Despite being a fantasy football diehard, and a huge user of Internet forums in general, I haven't used this forum that much in recent years, and I think that's because.. yeah, this forum is just not good right now. There are smart people here, and when I do read what they're saying, it's usually good! But I'm rarely doing that.
I miss being able to log into The Shark Pool and see what fantasy football players are talking about. Now I know what's going to greet me. A wall of random player names. I might scan if there are any interesting looking topics but it's a needle in a haystack.
I think some folks here have too much of a utilitarian view of how to use a forum. Believe it or not, not everyone visits a forum just to get information on Player A and Player B and then peace out. While of course I get the impulse of wanting information this way, sometimes I do too, this is not leveraging the forum platform. It is applying a web search mentality to a forum. If this is what FBG wanted, they would be well-served to just build a comment section into every player page on their website and ditch the forum. But I don't think that's what FBG wants, and for good reason. With a good community behind it, a forum can deliver much more than a series of comment sections.
I see a lot of pushback, which makes some sense, as you are the people that are still here, so you're satisfied with the status quo. But Joe is flat-out saying that people are leaving the forums. Joe is not OK with that, and if you want Joe to be a good steward of FBG, then you shouldn't be OK with a hypothetical Joe that is OK with that. But I will also try to argue that Joe's initiative is better for the hardcores too.
Among other things, like how incredibly unwelcoming the forum is, a big problem with the current system is that it puts people into bubbles. You interact with the same handful of people who are farming the Waller topic. And there are tons of little bubbles like this. But we're all walled off with little reason to interact with each other.
Whatever compels you to post in the Waller topic (assuming it's not a reply to someone else), that should be a topic. That's how forums work. You have thoughts on how the injury to Jacobs will affect Waller's and Brown's numbers. Great, new topic. You're tossing and turning at night, trying to decide if Waller is a top 3 NFL TE. Boom, that's a topic.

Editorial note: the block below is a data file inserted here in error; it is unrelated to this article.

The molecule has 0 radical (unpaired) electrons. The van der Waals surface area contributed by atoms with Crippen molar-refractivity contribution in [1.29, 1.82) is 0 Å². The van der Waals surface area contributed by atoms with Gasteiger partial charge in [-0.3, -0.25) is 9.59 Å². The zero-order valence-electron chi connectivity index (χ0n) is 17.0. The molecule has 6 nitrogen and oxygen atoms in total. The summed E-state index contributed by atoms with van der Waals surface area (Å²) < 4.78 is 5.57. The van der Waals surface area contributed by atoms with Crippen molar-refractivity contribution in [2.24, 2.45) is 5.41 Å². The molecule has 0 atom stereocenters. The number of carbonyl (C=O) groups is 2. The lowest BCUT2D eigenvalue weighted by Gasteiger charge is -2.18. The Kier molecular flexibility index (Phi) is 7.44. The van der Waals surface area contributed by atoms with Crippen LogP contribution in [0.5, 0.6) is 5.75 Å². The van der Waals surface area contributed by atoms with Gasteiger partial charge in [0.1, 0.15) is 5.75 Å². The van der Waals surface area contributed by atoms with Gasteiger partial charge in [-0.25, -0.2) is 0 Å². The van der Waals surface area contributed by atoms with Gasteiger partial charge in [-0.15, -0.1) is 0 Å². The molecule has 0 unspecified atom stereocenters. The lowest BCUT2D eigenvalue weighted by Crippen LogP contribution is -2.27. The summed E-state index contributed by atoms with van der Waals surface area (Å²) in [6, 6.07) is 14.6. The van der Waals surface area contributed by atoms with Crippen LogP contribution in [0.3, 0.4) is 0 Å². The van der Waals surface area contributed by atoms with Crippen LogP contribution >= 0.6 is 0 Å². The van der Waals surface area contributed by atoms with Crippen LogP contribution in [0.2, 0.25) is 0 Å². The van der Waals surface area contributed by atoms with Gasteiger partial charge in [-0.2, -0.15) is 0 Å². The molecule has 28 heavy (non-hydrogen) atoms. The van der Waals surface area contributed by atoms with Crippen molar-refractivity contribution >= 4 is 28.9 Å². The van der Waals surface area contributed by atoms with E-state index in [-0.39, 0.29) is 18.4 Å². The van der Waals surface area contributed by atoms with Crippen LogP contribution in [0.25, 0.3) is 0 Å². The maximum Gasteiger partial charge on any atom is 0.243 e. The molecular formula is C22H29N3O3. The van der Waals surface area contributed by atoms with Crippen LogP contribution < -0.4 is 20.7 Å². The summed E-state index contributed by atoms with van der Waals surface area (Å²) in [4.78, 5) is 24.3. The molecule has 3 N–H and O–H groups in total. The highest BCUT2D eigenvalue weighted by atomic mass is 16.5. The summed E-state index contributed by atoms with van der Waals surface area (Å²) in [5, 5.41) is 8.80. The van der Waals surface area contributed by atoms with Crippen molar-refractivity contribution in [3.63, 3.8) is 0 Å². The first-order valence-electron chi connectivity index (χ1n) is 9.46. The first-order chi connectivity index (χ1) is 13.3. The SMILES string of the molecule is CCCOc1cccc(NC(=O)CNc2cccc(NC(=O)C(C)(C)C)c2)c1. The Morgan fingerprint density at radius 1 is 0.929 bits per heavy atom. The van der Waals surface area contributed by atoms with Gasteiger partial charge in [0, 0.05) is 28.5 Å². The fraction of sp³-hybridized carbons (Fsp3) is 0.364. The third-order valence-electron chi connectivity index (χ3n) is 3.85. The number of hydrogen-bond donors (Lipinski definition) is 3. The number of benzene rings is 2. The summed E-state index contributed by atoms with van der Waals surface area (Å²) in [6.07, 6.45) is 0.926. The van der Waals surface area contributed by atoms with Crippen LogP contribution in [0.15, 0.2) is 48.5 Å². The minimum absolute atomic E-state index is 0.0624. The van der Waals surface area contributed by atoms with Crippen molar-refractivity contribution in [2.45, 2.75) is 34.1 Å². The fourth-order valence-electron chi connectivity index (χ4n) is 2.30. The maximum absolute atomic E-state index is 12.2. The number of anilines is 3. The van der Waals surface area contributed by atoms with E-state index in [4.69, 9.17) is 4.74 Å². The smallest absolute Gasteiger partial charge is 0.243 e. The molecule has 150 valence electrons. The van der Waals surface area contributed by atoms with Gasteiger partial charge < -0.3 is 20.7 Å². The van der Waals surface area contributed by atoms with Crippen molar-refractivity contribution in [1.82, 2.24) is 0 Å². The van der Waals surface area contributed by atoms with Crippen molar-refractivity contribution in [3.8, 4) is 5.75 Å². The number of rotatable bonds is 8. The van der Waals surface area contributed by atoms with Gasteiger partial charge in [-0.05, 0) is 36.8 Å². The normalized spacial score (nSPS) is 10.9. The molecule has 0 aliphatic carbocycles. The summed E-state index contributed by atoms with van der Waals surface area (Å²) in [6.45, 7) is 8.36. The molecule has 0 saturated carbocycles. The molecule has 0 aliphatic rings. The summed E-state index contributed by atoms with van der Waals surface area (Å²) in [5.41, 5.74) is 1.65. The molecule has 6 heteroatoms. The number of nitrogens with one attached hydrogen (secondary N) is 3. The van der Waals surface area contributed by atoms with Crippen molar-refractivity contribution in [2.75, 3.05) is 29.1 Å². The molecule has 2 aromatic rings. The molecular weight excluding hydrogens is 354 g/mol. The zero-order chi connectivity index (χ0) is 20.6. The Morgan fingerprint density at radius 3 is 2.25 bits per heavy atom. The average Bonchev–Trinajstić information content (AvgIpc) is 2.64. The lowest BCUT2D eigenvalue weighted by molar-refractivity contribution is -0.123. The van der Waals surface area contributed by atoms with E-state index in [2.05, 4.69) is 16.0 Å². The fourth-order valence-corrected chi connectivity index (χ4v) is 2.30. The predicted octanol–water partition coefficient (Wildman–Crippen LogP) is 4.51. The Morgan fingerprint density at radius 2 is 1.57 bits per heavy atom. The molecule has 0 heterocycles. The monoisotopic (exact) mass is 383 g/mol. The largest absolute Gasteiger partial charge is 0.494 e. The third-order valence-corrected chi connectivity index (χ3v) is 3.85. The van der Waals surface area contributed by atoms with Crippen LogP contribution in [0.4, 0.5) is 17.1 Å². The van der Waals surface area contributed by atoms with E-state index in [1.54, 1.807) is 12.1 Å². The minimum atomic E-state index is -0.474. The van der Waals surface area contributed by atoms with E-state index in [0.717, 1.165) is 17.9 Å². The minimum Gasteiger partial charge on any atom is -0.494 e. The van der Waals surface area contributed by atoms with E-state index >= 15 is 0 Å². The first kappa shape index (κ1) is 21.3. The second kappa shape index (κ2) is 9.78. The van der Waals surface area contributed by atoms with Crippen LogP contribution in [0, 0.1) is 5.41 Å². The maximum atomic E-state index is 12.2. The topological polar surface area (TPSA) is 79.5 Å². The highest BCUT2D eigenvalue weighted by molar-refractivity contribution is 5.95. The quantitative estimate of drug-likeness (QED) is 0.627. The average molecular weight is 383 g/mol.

Compare to how the forum works now. Everything about Waller is stuffed into one topic. Now, what about me, a random forum user who doesn't own Waller. Of course I'm a football fan, a fantasy player, Waller is not completely irrelevant to me. But am I really going to go into a 100-page generic Darren Waller topic? Probably not, right? But one of the more specific topics given above? Sometimes that will get my attention, I think 'ah that sounds interesting' or I have a take on it, and I'll get involved.
It is perfectly OK that over time, there will be many topics with Waller's name in it. That's working as intended, it's how forums have worked since dinosaurs roamed the earth. It is still easier to parse these topics, and find what you're looking for, rather than one giant mess of a topic that has EVERYTHING with no signposts whatsoever.
A well-functioning forum can also have built-in indicators of how topics are trending. If I see a new topic that has 73 posts already, I know something is really hopping in there and will likely check it out. Conversely, maybe the Darren Waller topic has some really great discussion, it has 73 posts since yesterday, but there's no way to know that. It's on page 105, what page was it on yesterday? Hell if I know.
What I'm trying to say is that having more specific topics is not just good for more casual visitors, it's good for the hardcores too. If everyone buys in, there will be more engagement across the board. More engagement is good for everyone. Right now, there is a decreasing amount of people in the forums (according to Joe) and they are mostly all in bubbles.
It will be tough to make real change, because again, the people who are still here are happy with how it works. As a long time FBG subscriber who rarely visits the forum, I think Joe is 100% on the money. A couple things I would suggest for FBG to help such a transition, on the off chance that it does take hold:
1) FBG player pages list all forum threads that involve that player
2) Shark Pool topics are tagged with the relevant players, people can 'subscribe' to those player tags and get notifications on new topics